30 Cycle Campaign ideas
- Here's the text of an article I submited to Bycycle Magazine - Make
Bikes Count, 30 Cycle campaigning ideas (UK focus)Anna Semlyen
Make Bikes Count for Bycycle 5 - a guide to effective transport
Is working for green transport your higher purpose? Anna Semlyen lists
some practical ideas tohelp you make a difference, whether you have just
five minutes to spare or five years.
1. Be a good role model by localising your life. Cut your own car use
and speeds or becomecar-free before telling others how to behave. Do
you already commute and shop all year round on a well maintained bike
with a basket, panniers or trailer? Are you displaying high visibility
clothing, lights and a bell?
2. Write up to 300 words to the media. Ask for a feature if you need
more space. Either support,suggest or object to a news worthy issue or
other letters. An information sheet on effective letter writing is
available from Open Road.
3. Get involved in local politics. If there is one, attend your
Neighbourhood Forum which may fund your suggestion if a few dozen people
vote "yes". Here in York, the Cycling Officer got 29 ideas this way
last March and could prioritise on-road cycle routes, coloured road
markings, cycle parking, advanced stop lines and crossings of trunk
roads. Personal security on quiet routes can be
improved with lighting and CCTV. Aim to reclaim road space from the
traffic, for instance, two-way cycling on one-way streets.
4. Contact your MP and Councillors on green transport issues. They
don't get as many lobbying letters as you think! Just one from you can
make a big difference. Liaison with the local authority benefited both
the Highland and Lothian Campaigns who won full time cycling staff and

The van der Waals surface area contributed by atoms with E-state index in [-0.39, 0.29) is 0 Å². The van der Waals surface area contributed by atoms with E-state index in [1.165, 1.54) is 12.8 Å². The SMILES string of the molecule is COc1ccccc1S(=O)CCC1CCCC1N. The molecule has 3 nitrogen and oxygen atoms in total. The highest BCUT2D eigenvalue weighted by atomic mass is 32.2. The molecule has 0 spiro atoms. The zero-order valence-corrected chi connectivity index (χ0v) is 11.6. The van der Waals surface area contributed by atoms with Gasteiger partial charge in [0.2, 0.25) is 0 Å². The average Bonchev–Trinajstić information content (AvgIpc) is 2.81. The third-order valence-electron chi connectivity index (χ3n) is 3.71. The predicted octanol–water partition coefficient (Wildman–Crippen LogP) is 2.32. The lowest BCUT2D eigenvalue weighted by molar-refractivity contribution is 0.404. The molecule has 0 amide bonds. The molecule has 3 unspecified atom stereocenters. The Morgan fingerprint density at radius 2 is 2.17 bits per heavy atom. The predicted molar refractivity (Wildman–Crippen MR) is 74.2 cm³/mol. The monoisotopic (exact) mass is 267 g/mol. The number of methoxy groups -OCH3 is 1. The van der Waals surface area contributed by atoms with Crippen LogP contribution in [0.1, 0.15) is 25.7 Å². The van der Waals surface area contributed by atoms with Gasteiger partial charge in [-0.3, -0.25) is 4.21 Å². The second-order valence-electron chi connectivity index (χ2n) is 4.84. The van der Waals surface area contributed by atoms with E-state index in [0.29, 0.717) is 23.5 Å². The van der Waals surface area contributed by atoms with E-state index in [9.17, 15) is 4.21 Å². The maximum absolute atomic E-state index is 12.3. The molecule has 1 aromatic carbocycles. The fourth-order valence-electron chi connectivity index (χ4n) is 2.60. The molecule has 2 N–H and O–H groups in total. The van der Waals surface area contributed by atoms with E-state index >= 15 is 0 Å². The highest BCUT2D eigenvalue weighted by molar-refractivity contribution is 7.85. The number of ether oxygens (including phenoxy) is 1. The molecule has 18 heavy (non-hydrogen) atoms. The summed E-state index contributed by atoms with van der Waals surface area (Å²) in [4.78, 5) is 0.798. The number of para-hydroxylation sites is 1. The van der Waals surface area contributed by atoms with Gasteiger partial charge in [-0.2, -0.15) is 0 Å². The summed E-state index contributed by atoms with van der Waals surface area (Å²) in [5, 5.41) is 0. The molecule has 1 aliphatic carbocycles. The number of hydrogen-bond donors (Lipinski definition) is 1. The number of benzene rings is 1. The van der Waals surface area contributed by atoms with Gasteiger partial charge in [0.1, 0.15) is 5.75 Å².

regular consultation forums.
5. Comment on Planning Applications and go to site visits. First ask
for mailings well before the deadline. Request freepost consultations
to save your stamps.
6. Get informed through newsletters, email, reading web sites or
telephone contact with other activists. According to your inclination,
join (and ideally attend) groups such as your local Cycle Campaign,
Transport 2000, Sustrans, CTC, Local Agenda 21, RoadPeace, Reclaim the
Streets, Pedestrians Association, Road Traffic Reduction Campaign and
7. Report faults such as pot holes, failed signals or signage.
8. Ask your Council for a Speed Management Plan, more 20mph areas, Home
Zones and to assist the Police with effective enforcement using cameras.
9. Integrated Transport requires consideration of cycling alongside
walking, cars, rail, bus, tram, ferry, air and so on. There should be
smooth interchanges. Remember that you are always a cyclist even when
not cycling. So, if you consider a driver to be anti-social, tell
them. My husband was in a taxi doing 55mph in a 30mph zone and reported
10. Promote cycle paths in walking zones along "natural desire lines".
An argument against total pedestrianisation is that disabled cyclists
find it difficult to dismount and walk. Godalming campaigners
overturned plans to ban cyclists from the High Street and ran a Pedicab
taxi service for PR. Segregation by a white line is practical for most
11. Convert a friend by offering to help them choose a bike and safe
route to work. Or, become a Proficiency Trainer.